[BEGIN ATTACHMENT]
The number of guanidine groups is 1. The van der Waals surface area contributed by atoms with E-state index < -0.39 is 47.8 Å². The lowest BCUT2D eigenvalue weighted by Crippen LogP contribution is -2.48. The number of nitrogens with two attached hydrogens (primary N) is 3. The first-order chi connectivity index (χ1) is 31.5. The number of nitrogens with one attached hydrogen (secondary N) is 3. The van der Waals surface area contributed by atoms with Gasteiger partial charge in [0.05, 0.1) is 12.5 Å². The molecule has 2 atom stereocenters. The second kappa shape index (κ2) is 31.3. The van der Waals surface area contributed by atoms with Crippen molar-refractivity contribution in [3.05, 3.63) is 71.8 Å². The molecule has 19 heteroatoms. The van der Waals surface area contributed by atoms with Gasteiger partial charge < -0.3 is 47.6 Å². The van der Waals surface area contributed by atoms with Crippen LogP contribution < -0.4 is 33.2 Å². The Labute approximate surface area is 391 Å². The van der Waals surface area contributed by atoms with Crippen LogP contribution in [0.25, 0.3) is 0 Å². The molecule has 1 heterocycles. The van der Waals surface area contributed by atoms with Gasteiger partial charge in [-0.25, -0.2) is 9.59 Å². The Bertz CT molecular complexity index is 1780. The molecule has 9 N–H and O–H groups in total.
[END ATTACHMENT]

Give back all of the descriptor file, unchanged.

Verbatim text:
The number of guanidine groups is 1. The van der Waals surface area contributed by atoms with E-state index < -0.39 is 47.8 Å². The lowest BCUT2D eigenvalue weighted by Crippen LogP contribution is -2.48. The number of nitrogens with two attached hydrogens (primary N) is 3. The first-order chi connectivity index (χ1) is 31.5. The number of nitrogens with one attached hydrogen (secondary N) is 3. The van der Waals surface area contributed by atoms with Gasteiger partial charge in [0.05, 0.1) is 12.5 Å². The molecule has 2 atom stereocenters. The second kappa shape index (κ2) is 31.3. The van der Waals surface area contributed by atoms with Crippen molar-refractivity contribution in [3.05, 3.63) is 71.8 Å². The molecule has 19 heteroatoms. The van der Waals surface area contributed by atoms with Gasteiger partial charge < -0.3 is 47.6 Å². The van der Waals surface area contributed by atoms with Crippen LogP contribution < -0.4 is 33.2 Å². The Labute approximate surface area is 391 Å². The van der Waals surface area contributed by atoms with Crippen LogP contribution in [0.25, 0.3) is 0 Å². The molecule has 1 heterocycles. The van der Waals surface area contributed by atoms with Gasteiger partial charge in [-0.25, -0.2) is 9.59 Å². The Bertz CT molecular complexity index is 1780. The molecule has 9 N–H and O–H groups in total.